Tom Soto, of the Mono Lake Committee Board of Directors, would be the first one to tell you that we have protections in place for Mono Lake today thanks to the individual efforts of many, many people, for many, many different reasons. One of the bright stars, Former Mayor of Los Angeles, Richard Riordan, passed away on April 19, 2023. His practicality, foresight, and leadership were critical in leading Los Angeles to do the right thing for Mono Lake at a critical time in the lake’s storied past.
Mayor Riordan was elected the 39th mayor of Los Angeles in June 1993, arriving in the office at an important time for the Mono Lake Committee. John Hart, in his book, Storm Over Mono, wrote, “In Los Angeles, 1993 had been a year of city government change. In June, after twenty years of Bradley administrations, Republican Richard Riordan became mayor. Riordan, a businessman not known as an environmentalist, brought to the job an executive’s virtues: dislike of waste and unresolved conflict, along with an eye to the budget.”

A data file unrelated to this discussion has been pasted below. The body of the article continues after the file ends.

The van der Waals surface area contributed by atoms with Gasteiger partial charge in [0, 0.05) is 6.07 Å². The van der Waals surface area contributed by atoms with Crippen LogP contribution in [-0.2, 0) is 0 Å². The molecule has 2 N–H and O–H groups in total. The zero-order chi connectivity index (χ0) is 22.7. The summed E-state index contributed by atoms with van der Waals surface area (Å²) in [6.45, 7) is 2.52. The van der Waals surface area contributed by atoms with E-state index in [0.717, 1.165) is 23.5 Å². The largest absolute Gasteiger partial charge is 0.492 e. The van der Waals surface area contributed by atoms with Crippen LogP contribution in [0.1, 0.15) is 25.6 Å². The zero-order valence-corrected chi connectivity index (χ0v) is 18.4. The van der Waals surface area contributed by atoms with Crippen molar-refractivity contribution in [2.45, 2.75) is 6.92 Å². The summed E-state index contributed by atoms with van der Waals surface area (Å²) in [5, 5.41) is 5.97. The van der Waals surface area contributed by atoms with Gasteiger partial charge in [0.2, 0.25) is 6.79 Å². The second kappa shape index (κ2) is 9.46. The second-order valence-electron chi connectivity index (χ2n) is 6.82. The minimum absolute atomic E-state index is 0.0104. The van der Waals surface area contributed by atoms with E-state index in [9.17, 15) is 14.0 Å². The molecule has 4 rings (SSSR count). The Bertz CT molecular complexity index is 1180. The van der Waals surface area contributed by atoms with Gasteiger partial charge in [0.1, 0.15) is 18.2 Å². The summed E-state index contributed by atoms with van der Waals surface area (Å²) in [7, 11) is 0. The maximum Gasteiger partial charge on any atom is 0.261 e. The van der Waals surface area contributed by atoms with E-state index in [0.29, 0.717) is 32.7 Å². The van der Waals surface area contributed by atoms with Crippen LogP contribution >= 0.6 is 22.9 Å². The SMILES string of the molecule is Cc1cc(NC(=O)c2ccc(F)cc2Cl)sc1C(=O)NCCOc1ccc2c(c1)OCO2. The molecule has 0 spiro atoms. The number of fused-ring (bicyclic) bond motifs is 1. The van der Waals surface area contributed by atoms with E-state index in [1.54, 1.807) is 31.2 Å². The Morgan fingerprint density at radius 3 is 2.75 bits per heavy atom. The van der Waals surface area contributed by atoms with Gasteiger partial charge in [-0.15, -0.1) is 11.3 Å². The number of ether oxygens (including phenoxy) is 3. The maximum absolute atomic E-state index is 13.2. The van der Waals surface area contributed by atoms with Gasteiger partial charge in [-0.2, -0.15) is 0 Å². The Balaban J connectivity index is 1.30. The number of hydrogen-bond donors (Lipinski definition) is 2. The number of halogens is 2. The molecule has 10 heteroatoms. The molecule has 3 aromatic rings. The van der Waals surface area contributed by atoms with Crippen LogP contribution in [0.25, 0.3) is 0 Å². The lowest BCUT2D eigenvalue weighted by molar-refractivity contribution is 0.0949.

The very next year, Riordan, the City Council, and the Los Angeles Department of Water & Power (DWP) Commission had to decide how to handle the imminent State Water Resources Control Board decision that would ultimately order DWP to re-water Mono Basin streams and wetlands for fish and wildlife and raise the lake level to an ecologically sound level. Would Los Angeles appeal the decision and sue the State Water Board? Fortunately for Mono Lake, Riordan evaluated DWP’s numerous legal losses, unwillingness to negotiate, and refusal to accept state funding for alternate water supplies. As the LA Times said at the time, he “quickly saw the madness of all this when he took office last year.” In large part due to Riordan’s leadership and willingness to engage in discussions with the Mono Lake Committee, the City’s decision was to accept State Water Board Order D1631.